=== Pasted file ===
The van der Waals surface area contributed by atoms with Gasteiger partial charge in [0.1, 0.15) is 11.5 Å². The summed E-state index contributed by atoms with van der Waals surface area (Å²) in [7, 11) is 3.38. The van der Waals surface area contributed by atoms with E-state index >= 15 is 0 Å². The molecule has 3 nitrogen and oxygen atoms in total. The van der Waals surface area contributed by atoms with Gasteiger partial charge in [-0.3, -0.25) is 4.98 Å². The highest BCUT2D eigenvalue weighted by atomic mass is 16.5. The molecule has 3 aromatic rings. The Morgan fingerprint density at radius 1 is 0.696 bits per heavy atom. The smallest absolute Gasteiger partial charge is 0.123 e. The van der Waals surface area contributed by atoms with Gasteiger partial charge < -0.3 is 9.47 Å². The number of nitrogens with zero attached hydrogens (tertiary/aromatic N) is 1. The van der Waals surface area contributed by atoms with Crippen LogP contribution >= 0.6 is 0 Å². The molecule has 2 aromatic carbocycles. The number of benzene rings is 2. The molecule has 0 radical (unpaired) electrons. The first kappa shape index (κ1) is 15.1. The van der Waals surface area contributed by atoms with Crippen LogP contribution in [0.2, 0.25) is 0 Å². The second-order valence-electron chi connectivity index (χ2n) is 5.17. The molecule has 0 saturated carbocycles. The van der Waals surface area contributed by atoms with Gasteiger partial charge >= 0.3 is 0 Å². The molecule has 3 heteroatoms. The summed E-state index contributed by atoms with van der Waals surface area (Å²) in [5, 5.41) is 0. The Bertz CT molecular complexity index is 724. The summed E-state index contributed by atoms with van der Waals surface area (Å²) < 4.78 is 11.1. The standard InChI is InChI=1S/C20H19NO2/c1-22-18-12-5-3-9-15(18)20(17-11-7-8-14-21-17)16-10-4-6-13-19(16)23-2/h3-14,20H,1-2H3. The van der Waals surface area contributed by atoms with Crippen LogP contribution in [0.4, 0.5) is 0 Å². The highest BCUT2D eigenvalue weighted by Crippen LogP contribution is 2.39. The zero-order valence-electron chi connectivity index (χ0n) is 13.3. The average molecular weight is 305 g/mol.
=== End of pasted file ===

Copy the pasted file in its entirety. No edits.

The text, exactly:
The van der Waals surface area contributed by atoms with Gasteiger partial charge in [0.1, 0.15) is 11.5 Å². The summed E-state index contributed by atoms with van der Waals surface area (Å²) in [7, 11) is 3.38. The van der Waals surface area contributed by atoms with E-state index >= 15 is 0 Å². The molecule has 3 nitrogen and oxygen atoms in total. The van der Waals surface area contributed by atoms with Gasteiger partial charge in [-0.3, -0.25) is 4.98 Å². The highest BCUT2D eigenvalue weighted by atomic mass is 16.5. The molecule has 3 aromatic rings. The Morgan fingerprint density at radius 1 is 0.696 bits per heavy atom. The smallest absolute Gasteiger partial charge is 0.123 e. The van der Waals surface area contributed by atoms with Gasteiger partial charge < -0.3 is 9.47 Å². The number of nitrogens with zero attached hydrogens (tertiary/aromatic N) is 1. The van der Waals surface area contributed by atoms with Crippen LogP contribution >= 0.6 is 0 Å². The molecule has 2 aromatic carbocycles. The number of benzene rings is 2. The molecule has 0 radical (unpaired) electrons. The first kappa shape index (κ1) is 15.1. The van der Waals surface area contributed by atoms with Crippen LogP contribution in [0.2, 0.25) is 0 Å². The second-order valence-electron chi connectivity index (χ2n) is 5.17. The molecule has 0 saturated carbocycles. The van der Waals surface area contributed by atoms with Gasteiger partial charge >= 0.3 is 0 Å². The molecule has 3 heteroatoms. The summed E-state index contributed by atoms with van der Waals surface area (Å²) in [5, 5.41) is 0. The Bertz CT molecular complexity index is 724. The summed E-state index contributed by atoms with van der Waals surface area (Å²) < 4.78 is 11.1. The standard InChI is InChI=1S/C20H19NO2/c1-22-18-12-5-3-9-15(18)20(17-11-7-8-14-21-17)16-10-4-6-13-19(16)23-2/h3-14,20H,1-2H3. The van der Waals surface area contributed by atoms with Crippen LogP contribution in [0.4, 0.5) is 0 Å². The highest BCUT2D eigenvalue weighted by Crippen LogP contribution is 2.39. The zero-order valence-electron chi connectivity index (χ0n) is 13.3. The average molecular weight is 305 g/mol.